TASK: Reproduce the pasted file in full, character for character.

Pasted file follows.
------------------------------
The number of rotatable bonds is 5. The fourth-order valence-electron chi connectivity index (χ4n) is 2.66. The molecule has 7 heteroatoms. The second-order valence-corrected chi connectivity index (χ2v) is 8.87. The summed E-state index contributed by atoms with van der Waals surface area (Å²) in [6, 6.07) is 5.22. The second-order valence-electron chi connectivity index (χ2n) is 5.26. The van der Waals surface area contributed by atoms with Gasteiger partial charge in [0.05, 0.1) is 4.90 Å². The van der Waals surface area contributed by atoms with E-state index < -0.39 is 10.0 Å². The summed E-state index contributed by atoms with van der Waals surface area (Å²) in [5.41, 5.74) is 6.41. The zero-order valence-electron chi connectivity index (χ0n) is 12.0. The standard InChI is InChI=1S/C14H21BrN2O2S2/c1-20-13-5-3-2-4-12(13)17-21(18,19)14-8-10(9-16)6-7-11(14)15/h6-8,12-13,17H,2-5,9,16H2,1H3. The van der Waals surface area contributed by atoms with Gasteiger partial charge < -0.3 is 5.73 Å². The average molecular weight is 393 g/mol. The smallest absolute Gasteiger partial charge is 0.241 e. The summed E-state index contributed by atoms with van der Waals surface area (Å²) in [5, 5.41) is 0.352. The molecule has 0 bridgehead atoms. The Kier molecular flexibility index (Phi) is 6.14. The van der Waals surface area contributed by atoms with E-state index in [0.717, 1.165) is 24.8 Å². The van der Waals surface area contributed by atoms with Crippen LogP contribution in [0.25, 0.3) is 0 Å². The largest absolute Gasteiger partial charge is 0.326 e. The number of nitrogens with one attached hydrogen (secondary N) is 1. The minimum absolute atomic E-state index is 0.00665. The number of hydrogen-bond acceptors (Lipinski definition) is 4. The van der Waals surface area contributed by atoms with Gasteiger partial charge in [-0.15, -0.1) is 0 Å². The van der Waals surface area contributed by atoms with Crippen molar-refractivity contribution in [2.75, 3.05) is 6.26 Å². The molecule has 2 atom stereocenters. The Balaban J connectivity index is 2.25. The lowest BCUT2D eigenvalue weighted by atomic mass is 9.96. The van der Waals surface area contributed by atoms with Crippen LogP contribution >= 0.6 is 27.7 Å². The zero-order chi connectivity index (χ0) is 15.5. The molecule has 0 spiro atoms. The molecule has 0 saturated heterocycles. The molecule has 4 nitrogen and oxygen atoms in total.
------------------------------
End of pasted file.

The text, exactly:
The number of rotatable bonds is 5. The fourth-order valence-electron chi connectivity index (χ4n) is 2.66. The molecule has 7 heteroatoms. The second-order valence-corrected chi connectivity index (χ2v) is 8.87. The summed E-state index contributed by atoms with van der Waals surface area (Å²) in [6, 6.07) is 5.22. The second-order valence-electron chi connectivity index (χ2n) is 5.26. The van der Waals surface area contributed by atoms with Gasteiger partial charge in [0.05, 0.1) is 4.90 Å². The van der Waals surface area contributed by atoms with E-state index < -0.39 is 10.0 Å². The summed E-state index contributed by atoms with van der Waals surface area (Å²) in [5.41, 5.74) is 6.41. The zero-order valence-electron chi connectivity index (χ0n) is 12.0. The standard InChI is InChI=1S/C14H21BrN2O2S2/c1-20-13-5-3-2-4-12(13)17-21(18,19)14-8-10(9-16)6-7-11(14)15/h6-8,12-13,17H,2-5,9,16H2,1H3. The van der Waals surface area contributed by atoms with Gasteiger partial charge < -0.3 is 5.73 Å². The average molecular weight is 393 g/mol. The smallest absolute Gasteiger partial charge is 0.241 e. The summed E-state index contributed by atoms with van der Waals surface area (Å²) in [5, 5.41) is 0.352. The molecule has 0 bridgehead atoms. The Kier molecular flexibility index (Phi) is 6.14. The van der Waals surface area contributed by atoms with E-state index in [0.717, 1.165) is 24.8 Å². The van der Waals surface area contributed by atoms with Crippen LogP contribution in [0.25, 0.3) is 0 Å². The largest absolute Gasteiger partial charge is 0.326 e. The number of nitrogens with one attached hydrogen (secondary N) is 1. The minimum absolute atomic E-state index is 0.00665. The number of hydrogen-bond acceptors (Lipinski definition) is 4. The van der Waals surface area contributed by atoms with Gasteiger partial charge in [-0.15, -0.1) is 0 Å². The van der Waals surface area contributed by atoms with Crippen molar-refractivity contribution in [2.75, 3.05) is 6.26 Å². The molecule has 2 atom stereocenters. The Balaban J connectivity index is 2.25. The lowest BCUT2D eigenvalue weighted by atomic mass is 9.96. The van der Waals surface area contributed by atoms with Crippen LogP contribution >= 0.6 is 27.7 Å². The zero-order chi connectivity index (χ0) is 15.5. The molecule has 0 spiro atoms. The molecule has 0 saturated heterocycles. The molecule has 4 nitrogen and oxygen atoms in total.